Mustang scholars face AP vs. Dual Enrolled choice

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Anabelle Lam – Mustangs Ahead

Academics(LAKEWOOD RANCH, FL) – As Mustangs’ begin to choose classes for the 2020-21 school year, they face some big decisions.

For many, this includes a big choice between Advanced Placement (AP) or Dual Enrollment classes,  Both are college level acceleration programs but have key differences.

AP classes are courses offered by the College Board.  Dual Enrollment courses are offered through Florida colleges.

At LRHS, students have 24 AP courses in a variety of subjects that they can take.

LRHS AP Coordinator and AP U.S. History teacher Benjamin Hall said, “For students attempting to go to elite universities, either within the state of Florida or outside the state of Florida, the AP program is nationally recognized and offers students a way to distinguish themselves in a way that dual enrollment classes don’t.”

Dual enrollment classes are also college level courses that are offered on and off campus that allow students who fit the criteria to earn college credit.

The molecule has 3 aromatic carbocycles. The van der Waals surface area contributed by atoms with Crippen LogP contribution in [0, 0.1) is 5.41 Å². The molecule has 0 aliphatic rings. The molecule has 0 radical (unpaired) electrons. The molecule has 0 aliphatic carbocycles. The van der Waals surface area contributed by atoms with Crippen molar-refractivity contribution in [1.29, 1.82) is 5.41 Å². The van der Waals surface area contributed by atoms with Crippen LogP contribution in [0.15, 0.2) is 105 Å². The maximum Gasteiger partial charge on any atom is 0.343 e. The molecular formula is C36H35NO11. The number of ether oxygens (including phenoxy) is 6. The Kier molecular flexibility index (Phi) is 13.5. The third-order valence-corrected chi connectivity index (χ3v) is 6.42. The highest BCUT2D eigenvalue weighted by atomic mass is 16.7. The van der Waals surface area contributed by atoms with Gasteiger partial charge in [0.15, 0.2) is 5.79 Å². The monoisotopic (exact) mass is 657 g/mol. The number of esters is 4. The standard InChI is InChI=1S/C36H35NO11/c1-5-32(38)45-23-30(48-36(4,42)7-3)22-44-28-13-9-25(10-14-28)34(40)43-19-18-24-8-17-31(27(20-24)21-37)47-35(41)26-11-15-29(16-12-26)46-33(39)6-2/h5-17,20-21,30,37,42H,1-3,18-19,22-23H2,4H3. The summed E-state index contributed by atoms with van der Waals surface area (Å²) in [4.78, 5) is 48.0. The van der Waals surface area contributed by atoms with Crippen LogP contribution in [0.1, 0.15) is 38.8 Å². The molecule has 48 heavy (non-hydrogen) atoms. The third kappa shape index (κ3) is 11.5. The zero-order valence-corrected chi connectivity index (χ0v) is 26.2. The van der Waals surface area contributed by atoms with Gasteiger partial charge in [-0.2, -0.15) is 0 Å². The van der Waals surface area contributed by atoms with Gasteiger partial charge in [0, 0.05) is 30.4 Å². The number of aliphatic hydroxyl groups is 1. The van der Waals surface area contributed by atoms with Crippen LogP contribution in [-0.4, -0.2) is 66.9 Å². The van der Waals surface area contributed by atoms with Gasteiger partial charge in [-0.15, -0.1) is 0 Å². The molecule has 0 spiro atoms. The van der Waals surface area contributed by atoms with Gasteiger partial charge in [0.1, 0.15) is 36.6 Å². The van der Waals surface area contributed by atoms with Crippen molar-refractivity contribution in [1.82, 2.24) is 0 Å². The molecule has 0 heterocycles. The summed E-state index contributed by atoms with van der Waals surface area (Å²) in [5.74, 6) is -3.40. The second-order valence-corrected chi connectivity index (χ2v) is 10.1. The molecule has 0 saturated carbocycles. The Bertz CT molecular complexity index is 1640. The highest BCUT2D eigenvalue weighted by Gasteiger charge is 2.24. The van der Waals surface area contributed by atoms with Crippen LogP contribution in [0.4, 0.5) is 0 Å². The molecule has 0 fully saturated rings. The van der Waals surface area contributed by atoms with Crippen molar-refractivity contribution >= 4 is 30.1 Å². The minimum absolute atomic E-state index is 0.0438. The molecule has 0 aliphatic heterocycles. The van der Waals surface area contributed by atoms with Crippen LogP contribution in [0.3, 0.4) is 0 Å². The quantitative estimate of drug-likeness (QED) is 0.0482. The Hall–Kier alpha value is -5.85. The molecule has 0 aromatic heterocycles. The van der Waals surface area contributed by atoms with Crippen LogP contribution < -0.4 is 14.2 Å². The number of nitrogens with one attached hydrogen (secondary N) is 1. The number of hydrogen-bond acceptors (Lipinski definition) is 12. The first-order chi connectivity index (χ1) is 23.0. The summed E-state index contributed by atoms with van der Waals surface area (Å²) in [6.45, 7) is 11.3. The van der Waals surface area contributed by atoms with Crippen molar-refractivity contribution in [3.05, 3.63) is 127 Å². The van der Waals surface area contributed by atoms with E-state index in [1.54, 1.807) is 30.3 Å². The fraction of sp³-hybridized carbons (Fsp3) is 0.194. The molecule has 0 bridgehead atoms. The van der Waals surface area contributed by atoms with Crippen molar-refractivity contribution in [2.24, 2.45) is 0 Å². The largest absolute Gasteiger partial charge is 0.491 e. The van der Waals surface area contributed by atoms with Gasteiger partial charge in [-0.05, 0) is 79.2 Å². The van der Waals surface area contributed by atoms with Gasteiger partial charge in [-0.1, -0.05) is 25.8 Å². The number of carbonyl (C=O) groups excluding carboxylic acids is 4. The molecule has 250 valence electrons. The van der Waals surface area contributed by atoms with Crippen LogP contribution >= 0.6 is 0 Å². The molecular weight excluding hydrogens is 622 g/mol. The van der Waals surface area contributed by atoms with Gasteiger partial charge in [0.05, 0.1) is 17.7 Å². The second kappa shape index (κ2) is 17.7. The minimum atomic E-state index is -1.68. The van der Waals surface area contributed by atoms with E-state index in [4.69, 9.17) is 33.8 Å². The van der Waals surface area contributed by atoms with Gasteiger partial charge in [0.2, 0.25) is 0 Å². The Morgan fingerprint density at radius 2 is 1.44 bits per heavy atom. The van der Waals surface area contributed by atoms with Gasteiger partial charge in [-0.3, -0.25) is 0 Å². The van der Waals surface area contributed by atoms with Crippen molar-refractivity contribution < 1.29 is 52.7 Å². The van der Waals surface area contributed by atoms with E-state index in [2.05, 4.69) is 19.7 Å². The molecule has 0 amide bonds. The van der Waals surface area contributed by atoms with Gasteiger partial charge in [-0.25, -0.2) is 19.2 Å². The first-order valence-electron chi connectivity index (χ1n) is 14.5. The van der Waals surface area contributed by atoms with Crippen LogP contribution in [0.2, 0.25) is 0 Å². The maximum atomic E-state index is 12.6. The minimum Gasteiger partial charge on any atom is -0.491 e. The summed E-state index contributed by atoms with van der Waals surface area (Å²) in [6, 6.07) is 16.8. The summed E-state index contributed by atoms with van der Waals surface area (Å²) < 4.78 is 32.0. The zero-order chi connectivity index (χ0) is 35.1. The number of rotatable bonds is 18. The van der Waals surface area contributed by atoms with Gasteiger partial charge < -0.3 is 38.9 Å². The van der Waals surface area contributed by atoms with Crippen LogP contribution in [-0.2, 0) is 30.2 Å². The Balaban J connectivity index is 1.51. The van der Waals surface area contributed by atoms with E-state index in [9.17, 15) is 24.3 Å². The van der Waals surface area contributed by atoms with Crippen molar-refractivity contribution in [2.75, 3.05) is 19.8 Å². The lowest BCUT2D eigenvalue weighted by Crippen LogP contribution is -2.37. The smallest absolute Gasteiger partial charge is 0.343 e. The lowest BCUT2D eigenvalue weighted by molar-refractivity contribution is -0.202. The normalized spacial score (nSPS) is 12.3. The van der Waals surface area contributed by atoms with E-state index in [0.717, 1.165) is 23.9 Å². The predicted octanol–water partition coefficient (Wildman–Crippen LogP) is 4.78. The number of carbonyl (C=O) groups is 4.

Although the outcome of college credit is similar, the way the two programs get there vary.

The main difference is when the credit is awarded.

For AP classes, students must get a passing score of three or higher on the end of the year AP exam to obtain college credit depending on the college.

But for dual enrollment, students don’t need to pass an exam at the end of the year. Instead, they must attain a suffcient score on the Post-Secondary Educational Readiness  Test(PERT), Scholastic Apptitude Test (SAT) or American College Testing (ACT) exam and maintain a final grade of C or higher in the course.

This difference also tends to change how the class is taught.

AP classes are tailored to the end of the year exam which makes them stricter and more structured. While with dual classes, teachers get more leeway with what and how they want to teach.

Students who are not the best test takers may choose dual enrollment over AP so one test doesn’t determine their credit.

For example, sophomore Cameron Perry said, “I chose to take dual over AP for next year because I didn’t like one test controlling whether or not I got college credit. I’d rather put in the work over the year and finish with a C or higher and get credit that way.”

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